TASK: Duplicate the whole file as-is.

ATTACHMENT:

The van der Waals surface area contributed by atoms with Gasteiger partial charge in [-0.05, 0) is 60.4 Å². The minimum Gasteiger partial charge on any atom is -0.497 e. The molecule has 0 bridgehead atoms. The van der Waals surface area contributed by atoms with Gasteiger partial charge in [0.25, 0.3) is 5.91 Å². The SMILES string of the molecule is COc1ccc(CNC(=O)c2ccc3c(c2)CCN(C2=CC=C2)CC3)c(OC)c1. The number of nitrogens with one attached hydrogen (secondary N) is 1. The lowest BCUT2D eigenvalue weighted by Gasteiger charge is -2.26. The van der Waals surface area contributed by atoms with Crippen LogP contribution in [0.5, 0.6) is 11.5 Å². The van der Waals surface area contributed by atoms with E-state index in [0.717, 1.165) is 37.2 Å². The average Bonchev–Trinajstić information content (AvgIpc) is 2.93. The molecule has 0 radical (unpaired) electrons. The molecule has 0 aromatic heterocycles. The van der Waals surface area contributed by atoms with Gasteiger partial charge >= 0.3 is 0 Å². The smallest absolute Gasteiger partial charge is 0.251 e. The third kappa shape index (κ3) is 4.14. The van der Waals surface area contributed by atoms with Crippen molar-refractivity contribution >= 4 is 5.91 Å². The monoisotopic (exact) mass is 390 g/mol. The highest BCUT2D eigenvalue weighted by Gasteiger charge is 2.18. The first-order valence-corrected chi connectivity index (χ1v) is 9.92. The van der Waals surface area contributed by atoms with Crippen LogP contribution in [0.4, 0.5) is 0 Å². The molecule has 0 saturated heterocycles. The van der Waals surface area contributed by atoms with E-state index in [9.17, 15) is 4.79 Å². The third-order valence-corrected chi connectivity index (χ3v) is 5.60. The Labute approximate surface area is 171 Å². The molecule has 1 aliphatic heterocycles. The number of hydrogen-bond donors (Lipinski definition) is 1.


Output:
The van der Waals surface area contributed by atoms with Gasteiger partial charge in [-0.05, 0) is 60.4 Å². The minimum Gasteiger partial charge on any atom is -0.497 e. The molecule has 0 bridgehead atoms. The van der Waals surface area contributed by atoms with Gasteiger partial charge in [0.25, 0.3) is 5.91 Å². The SMILES string of the molecule is COc1ccc(CNC(=O)c2ccc3c(c2)CCN(C2=CC=C2)CC3)c(OC)c1. The number of nitrogens with one attached hydrogen (secondary N) is 1. The lowest BCUT2D eigenvalue weighted by Gasteiger charge is -2.26. The van der Waals surface area contributed by atoms with Crippen LogP contribution in [0.5, 0.6) is 11.5 Å². The van der Waals surface area contributed by atoms with E-state index in [0.717, 1.165) is 37.2 Å². The average Bonchev–Trinajstić information content (AvgIpc) is 2.93. The molecule has 0 radical (unpaired) electrons. The molecule has 0 aromatic heterocycles. The van der Waals surface area contributed by atoms with Gasteiger partial charge >= 0.3 is 0 Å². The smallest absolute Gasteiger partial charge is 0.251 e. The third kappa shape index (κ3) is 4.14. The van der Waals surface area contributed by atoms with Crippen molar-refractivity contribution >= 4 is 5.91 Å². The monoisotopic (exact) mass is 390 g/mol. The highest BCUT2D eigenvalue weighted by Gasteiger charge is 2.18. The first-order valence-corrected chi connectivity index (χ1v) is 9.92. The van der Waals surface area contributed by atoms with Crippen LogP contribution in [0.4, 0.5) is 0 Å². The molecule has 0 saturated heterocycles. The van der Waals surface area contributed by atoms with E-state index in [9.17, 15) is 4.79 Å². The third-order valence-corrected chi connectivity index (χ3v) is 5.60. The Labute approximate surface area is 171 Å². The molecule has 1 aliphatic heterocycles. The number of hydrogen-bond donors (Lipinski definition) is 1.